Making Organizational Learning Work: Lessons from a High Reliability Organization
Digital Object Identifier (DOI)
This paper reports findings from an ongoing study to understand the dynamics of operational reliability. Previously, the study identified weaknesses in organizational settings that inhibited learning opportunities, specifically the ability to learn from failure (Sullivan et al., 2008). Effective organizational learning strategies are critical in promoting operational reliability, specifically recovering from operational failures or preventing them altogether (Sullivan, 2007). There is considerable debate over the effectiveness of organizational learning and there is evidence that shows that it can, and in some cases must, work. The U.S. Navy demonstrates exceptional learning capabilities, learning from failure and even learning without failure. Further, the Navy’s knowledge management practices have proven effective over time as generations of military personnel, civil servants, and contractors learn from the experiences of their predecessors (Sullivan, 2007).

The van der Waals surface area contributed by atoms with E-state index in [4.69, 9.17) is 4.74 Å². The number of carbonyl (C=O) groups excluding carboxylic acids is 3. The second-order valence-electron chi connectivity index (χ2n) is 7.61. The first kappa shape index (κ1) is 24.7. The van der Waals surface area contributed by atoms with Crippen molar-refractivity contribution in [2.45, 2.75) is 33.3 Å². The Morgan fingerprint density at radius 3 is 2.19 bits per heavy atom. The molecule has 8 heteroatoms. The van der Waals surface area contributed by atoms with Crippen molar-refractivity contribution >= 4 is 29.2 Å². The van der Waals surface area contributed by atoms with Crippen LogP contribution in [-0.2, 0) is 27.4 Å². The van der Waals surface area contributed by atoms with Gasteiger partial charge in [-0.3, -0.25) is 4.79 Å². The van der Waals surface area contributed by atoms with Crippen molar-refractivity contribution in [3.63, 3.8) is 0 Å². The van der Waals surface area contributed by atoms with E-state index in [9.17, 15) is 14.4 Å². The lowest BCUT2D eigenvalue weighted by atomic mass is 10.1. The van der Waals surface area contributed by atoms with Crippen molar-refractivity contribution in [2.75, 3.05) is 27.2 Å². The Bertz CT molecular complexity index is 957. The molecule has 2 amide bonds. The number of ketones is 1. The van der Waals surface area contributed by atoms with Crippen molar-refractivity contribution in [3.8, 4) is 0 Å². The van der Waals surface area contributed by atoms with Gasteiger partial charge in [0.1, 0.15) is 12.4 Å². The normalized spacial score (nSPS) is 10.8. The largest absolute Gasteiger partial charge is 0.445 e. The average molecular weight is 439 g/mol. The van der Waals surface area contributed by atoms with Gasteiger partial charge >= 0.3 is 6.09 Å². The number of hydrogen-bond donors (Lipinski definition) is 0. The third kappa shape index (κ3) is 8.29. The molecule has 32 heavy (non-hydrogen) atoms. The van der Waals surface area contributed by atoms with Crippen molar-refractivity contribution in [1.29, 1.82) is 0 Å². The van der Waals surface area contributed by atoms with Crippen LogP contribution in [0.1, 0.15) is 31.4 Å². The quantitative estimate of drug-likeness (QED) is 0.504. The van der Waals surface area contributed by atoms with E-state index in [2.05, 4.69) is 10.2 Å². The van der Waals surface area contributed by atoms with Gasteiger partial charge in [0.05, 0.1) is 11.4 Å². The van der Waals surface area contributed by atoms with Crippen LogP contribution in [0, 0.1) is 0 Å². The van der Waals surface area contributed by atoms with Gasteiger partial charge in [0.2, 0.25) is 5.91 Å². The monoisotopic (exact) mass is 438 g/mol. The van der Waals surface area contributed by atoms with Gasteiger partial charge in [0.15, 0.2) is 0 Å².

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Citation / Publisher Attribution
International Journal of Business Intelligence Research, v. 3, issue 3, art. 5, p. 54-61
Scholar Commons Citation
Sullivan, John J. and Beach, Roger, "Making Organizational Learning Work: Lessons from a High Reliability Organization" (2012). School of Information Faculty Publications. 318.